DETROIT – The MotorCities National Heritage Area, a non-profit dedicated to historic preservation of the automotive and labor industries, recently bestowed its 2016 Milestone Award to long-serving U.S. Senator Carl Levin.
Levin helped create the legislative groundwork for the Automobile National Heritage Area in 1998 and was instrumental in its Congressional reauthorization in 2014.
A longtime champion for the automotive industry and for the preservation of its history and culture, Levin said automotive heritage is a source of great pride for many Michigan residents.
“This award relates to a subject that is dear to my heart, dear to the hearts of every person who lives in Michigan,” said Levin upon accepting the award. “It’s a matter of great pride to everybody who lives here, works here, or who has benefited from (the automotive industry). The middle class was almost born here; it surely was promoted by the automobile industry.”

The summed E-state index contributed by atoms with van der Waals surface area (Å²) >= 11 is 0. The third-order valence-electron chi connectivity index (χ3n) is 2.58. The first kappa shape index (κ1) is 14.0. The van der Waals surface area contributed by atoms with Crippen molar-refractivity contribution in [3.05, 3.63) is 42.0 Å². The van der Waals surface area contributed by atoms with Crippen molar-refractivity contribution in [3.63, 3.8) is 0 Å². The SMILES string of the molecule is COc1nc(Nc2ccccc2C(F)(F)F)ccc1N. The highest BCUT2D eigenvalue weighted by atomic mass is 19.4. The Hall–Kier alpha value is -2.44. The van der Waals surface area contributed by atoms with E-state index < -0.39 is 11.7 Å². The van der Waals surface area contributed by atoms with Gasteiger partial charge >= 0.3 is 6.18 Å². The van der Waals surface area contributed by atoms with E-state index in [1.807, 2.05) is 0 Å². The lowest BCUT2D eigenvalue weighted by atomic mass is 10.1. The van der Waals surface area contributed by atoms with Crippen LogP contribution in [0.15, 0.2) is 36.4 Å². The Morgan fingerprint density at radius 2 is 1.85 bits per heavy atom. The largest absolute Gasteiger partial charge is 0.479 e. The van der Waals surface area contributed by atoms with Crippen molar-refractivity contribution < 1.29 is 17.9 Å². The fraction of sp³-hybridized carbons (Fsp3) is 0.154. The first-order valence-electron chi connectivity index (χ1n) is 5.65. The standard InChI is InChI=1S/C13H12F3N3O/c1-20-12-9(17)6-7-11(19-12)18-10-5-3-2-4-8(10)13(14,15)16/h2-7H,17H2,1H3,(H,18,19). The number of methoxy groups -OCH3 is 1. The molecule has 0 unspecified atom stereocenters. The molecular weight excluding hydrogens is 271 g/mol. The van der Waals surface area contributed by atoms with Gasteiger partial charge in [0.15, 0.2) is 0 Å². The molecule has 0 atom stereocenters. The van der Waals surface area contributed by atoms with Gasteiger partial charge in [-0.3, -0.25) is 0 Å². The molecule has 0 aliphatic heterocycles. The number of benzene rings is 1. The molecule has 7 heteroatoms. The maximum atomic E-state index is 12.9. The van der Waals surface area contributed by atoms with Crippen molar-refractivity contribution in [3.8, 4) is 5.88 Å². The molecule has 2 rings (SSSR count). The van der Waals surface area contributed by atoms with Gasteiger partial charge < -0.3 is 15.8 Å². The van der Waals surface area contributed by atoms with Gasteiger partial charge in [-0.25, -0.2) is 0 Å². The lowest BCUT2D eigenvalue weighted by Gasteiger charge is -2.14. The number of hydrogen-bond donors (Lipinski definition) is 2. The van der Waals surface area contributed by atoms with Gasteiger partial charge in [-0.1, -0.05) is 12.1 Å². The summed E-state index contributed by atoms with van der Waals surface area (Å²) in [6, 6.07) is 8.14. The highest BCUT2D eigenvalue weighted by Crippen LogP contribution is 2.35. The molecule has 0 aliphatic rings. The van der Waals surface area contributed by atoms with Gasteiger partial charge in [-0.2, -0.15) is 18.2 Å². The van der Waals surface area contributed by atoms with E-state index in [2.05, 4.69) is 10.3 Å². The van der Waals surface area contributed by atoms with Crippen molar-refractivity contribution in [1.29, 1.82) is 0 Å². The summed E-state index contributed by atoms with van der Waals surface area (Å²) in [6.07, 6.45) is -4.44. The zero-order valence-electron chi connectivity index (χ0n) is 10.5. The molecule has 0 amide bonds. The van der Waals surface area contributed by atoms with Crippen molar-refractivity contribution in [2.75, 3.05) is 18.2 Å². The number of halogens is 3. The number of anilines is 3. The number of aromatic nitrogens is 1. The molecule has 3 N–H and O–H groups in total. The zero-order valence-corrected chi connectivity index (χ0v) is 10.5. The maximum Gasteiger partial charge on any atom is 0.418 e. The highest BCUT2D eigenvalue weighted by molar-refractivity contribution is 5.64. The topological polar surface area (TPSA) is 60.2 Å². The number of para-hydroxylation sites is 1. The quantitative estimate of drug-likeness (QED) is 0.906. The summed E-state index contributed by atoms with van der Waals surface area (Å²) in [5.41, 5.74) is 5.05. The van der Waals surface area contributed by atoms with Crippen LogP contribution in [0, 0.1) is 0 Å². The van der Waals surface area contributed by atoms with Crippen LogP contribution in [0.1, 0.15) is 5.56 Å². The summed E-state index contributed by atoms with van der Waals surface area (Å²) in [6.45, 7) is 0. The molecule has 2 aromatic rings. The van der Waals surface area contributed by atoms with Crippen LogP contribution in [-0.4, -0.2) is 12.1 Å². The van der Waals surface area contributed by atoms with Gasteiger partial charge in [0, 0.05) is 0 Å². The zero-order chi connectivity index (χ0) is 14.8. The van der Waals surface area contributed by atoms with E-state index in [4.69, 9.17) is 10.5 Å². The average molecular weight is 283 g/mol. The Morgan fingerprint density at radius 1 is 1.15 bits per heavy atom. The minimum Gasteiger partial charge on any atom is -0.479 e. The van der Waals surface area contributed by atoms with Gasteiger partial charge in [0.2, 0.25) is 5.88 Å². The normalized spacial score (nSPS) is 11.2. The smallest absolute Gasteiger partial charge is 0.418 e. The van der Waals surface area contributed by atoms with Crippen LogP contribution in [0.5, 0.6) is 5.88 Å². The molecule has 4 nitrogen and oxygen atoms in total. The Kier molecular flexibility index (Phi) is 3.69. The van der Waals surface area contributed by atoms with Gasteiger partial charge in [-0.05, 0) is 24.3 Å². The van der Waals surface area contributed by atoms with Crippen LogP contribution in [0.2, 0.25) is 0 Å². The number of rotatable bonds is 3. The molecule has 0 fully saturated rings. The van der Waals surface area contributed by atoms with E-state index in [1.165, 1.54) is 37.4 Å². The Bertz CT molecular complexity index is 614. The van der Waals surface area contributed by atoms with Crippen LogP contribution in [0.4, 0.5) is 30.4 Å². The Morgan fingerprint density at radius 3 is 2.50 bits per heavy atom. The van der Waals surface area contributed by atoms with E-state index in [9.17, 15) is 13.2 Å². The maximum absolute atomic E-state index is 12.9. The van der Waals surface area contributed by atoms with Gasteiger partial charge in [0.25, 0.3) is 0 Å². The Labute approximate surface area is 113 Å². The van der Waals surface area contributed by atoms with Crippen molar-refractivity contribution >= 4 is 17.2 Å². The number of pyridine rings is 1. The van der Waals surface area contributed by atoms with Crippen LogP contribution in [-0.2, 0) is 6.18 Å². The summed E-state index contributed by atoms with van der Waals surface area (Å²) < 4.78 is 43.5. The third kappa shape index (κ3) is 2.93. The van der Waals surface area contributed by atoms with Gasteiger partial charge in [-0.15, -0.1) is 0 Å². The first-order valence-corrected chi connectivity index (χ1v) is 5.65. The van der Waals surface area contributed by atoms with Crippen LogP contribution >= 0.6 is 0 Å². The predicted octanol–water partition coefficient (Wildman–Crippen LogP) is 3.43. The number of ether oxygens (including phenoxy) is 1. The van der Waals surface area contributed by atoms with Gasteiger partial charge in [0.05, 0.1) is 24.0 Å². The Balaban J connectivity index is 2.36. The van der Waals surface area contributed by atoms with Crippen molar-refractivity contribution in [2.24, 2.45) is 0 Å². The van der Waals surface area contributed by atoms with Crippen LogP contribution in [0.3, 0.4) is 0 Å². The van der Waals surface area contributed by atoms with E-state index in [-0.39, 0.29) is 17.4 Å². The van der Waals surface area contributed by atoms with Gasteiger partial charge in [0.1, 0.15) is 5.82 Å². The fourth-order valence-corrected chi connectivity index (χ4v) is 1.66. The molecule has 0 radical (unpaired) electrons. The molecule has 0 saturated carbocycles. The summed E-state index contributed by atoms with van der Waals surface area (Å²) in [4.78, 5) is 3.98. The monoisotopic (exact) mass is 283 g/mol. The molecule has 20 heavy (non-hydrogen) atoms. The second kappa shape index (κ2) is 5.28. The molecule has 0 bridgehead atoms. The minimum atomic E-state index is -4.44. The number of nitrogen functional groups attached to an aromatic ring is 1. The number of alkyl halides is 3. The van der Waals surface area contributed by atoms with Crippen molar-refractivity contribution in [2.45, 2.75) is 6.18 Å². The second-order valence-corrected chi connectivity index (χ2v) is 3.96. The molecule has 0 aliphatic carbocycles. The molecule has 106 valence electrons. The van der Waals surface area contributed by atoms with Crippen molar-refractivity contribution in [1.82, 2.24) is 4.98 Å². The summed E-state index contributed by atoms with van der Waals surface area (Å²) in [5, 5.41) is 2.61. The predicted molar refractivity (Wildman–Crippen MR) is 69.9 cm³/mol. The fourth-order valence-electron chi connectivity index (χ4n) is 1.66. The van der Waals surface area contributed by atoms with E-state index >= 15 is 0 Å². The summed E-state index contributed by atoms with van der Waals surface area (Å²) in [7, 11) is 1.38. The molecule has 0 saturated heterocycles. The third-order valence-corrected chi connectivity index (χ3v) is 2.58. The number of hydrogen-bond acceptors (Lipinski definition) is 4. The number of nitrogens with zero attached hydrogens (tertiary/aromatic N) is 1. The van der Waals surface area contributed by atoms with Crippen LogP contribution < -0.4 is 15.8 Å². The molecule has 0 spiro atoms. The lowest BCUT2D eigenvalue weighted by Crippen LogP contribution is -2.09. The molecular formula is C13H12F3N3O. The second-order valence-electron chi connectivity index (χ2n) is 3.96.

Levin called it a “critically important heritage,” and commended the work of MotorCities to preserve, promote and interpret that heritage through grant funding, educational programming and tourism.
“This represents a lot. Such as tourism which is so important to (the state); the federal designation this has put on our automobile heritage benefits those efforts. It is very important to promote tourism and protect this heritage,” Levin said.
MotorCities Executive Director Shawn Pomaville was honored to present the award, and thanked the Senator for his unyielding commitment to the National Heritage Area.
“None (our work) would have been possible without Sen. Levin’s creation of the National Heritage Area in 1998, and again in 2014, when he paved the way for the reauthorization of the MotorCities so that we were able to retain our affiliation with the National Park Service,” said Pomaville. “
This marks the third year of the MotorCities Milestone Award. In 2015, The Hon. U.S. Rep. John Dingell received the award along with the UAW International Union – each part of a group whom came together with an idea to preserve southeast Michigan’s rich auto and labor heritage.